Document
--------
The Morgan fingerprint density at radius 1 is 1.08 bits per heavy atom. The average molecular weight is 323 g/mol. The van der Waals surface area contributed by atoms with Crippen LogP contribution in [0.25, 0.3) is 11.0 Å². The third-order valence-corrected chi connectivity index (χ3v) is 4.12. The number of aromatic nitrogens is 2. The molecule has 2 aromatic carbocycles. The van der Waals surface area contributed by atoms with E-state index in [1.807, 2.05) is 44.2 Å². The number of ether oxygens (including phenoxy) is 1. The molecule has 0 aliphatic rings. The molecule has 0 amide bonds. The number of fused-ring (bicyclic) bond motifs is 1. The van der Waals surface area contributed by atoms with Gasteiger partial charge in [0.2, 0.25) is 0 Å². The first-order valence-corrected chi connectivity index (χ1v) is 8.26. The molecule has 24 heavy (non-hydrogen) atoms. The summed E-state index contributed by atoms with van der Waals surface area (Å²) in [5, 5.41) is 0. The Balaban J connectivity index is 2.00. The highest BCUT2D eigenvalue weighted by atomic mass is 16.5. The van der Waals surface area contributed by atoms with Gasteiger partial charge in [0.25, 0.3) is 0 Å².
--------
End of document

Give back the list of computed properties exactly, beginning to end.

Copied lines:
The Morgan fingerprint density at radius 1 is 1.08 bits per heavy atom. The average molecular weight is 323 g/mol. The van der Waals surface area contributed by atoms with Crippen LogP contribution in [0.25, 0.3) is 11.0 Å². The third-order valence-corrected chi connectivity index (χ3v) is 4.12. The number of aromatic nitrogens is 2. The molecule has 2 aromatic carbocycles. The van der Waals surface area contributed by atoms with E-state index in [1.807, 2.05) is 44.2 Å². The number of ether oxygens (including phenoxy) is 1. The molecule has 0 aliphatic rings. The molecule has 0 amide bonds. The number of fused-ring (bicyclic) bond motifs is 1. The van der Waals surface area contributed by atoms with Gasteiger partial charge in [0.2, 0.25) is 0 Å². The first-order valence-corrected chi connectivity index (χ1v) is 8.26. The molecule has 24 heavy (non-hydrogen) atoms. The summed E-state index contributed by atoms with van der Waals surface area (Å²) in [5, 5.41) is 0. The Balaban J connectivity index is 2.00. The highest BCUT2D eigenvalue weighted by atomic mass is 16.5. The van der Waals surface area contributed by atoms with Gasteiger partial charge in [0.25, 0.3) is 0 Å².